As we are adapting to the new normal, video calling happens to be the major means to stay connected with our friends, family, and colleagues from work. Zoom, a fairly unknown app before the pandemic suddenly became the most downloaded app in a span of few months. For context, Zoom’s userbase has peaked from 10 million at the end of 2019 to a whopping 200 million in March 2020.
But, this sudden surge is paralleled by plenty of privacy alarms. The list is too long to the point that Governments including ours has advised its populace to restrain from using zoom.
So, not surprisingly, Zoom chief executive Eric Yuan came forward with some measures and excuses against the pertinent problems.
Zoom’s Response to Privacy Concerns
To tackle “zoombombing”, paid account holders will be able to choose the regions through which their data will be routed.
In case you didn’t know, Zoombombing is a cyber-attack wherein an uninvited person invades your private chat. Users have reported instances of cyber-bullying and offensive imagery creeping into their conversations. Zoom apparently has exploits that leak users’ Zoom meeting IDs to miscreants. In some cases, the private chats have been shared on Youtube and Tiktok too.
Zoom claims its meeting servers in China have always been geofenced to ensure the privacy of global user data.
The company has also roped in cyber-security firm Luta Security to mend the security problems. It has also announced a “bug bounty” program with rewards to find issues in its operations.
It shifts the blame when it comes to the leak of zoom user credentials on the dark web. According to Zoom advisor Alex Stamos, the credentials were likely hacked erstwhile.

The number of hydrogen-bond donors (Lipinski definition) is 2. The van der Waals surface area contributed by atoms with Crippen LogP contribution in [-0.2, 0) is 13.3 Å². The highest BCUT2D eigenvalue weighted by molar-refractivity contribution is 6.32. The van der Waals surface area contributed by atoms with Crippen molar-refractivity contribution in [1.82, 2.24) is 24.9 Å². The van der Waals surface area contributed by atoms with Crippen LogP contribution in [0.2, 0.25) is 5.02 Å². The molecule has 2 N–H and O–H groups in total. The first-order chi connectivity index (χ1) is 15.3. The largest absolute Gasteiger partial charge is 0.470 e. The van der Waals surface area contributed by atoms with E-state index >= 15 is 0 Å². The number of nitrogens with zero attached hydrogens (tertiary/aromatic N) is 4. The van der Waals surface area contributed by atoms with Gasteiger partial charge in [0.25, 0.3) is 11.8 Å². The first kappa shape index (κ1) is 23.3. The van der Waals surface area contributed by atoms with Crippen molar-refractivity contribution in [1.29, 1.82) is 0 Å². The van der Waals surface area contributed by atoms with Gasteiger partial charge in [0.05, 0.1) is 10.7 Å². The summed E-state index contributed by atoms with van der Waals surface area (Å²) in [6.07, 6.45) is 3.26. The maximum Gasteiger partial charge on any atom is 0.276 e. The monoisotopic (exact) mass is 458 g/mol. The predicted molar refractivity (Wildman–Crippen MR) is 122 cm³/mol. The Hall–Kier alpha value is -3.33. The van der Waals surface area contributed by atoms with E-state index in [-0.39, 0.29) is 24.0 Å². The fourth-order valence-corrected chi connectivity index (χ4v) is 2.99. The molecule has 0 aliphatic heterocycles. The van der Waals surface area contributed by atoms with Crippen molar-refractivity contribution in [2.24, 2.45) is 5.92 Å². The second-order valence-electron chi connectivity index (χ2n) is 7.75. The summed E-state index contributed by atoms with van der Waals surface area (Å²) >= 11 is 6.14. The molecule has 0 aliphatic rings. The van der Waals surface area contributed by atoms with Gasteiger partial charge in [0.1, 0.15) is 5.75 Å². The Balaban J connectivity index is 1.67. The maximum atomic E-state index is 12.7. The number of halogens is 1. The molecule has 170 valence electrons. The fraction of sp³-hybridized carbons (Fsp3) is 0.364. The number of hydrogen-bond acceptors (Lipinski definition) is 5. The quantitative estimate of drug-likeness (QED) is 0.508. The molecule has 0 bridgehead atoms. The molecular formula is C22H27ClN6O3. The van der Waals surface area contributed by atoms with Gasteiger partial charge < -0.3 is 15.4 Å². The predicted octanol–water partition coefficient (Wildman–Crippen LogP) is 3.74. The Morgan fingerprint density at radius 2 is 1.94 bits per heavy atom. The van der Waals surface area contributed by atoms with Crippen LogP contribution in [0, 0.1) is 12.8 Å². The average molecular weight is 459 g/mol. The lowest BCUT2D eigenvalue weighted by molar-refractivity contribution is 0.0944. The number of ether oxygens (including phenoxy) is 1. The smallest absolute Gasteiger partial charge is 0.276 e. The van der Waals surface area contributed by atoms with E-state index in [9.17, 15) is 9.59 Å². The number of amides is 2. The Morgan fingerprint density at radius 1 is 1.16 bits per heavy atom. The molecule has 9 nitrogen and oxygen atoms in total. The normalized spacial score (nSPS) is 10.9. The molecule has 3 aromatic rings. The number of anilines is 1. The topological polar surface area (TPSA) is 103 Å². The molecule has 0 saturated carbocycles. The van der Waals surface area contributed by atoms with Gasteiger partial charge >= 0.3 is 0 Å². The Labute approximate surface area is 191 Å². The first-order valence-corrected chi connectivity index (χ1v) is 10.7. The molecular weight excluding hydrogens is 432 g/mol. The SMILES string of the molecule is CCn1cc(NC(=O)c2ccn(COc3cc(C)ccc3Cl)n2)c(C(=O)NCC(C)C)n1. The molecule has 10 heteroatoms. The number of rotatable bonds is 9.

Anyhow it has promised to “detect whether people are trying out username and password pairings and block them from trying again.” Additionally, the app now has a quick access toolbar for locking chats from unwanted interactions and a mandatory meeting password setting.
Up until all Zoom issues are solved, you can either resort to its alternatives or follow these steps to secure your next Zoom meeting.
Zoom Settings you must change to secure your meeting privacy
Here’s what you can do on your end:
- Create and share a random meeting ID instead of your Personal Meeting ID (PMI) for public video calls.
- To avoid zoombombing, limit screen sharing authority to just the host.
- While posting invitation through social media, ensure you use meeting IDs and not “Copy Invitation”.
- Use waiting rooms for your meetings
- Ensure chat auto-saving is turned off
- Turn off Attention-tracking
- Use passwords. We would recommend you to enable Require a password when scheduling new meetings, Require a password for instant meetings, Require a password for Personal Meeting ID and Require meeting pass option in the desktop app.
- Lockout trespassers. Click on the Participants List > More > Lock Meeting to prohibit new participants from entering the meeting. Thereafter Mute All Controls to shush the audio of any zoombomber.
You can access most of these settings from the security menu. Furthermore, Zoom’s official YouTube channel has walkthrough videos for most of its settings and features.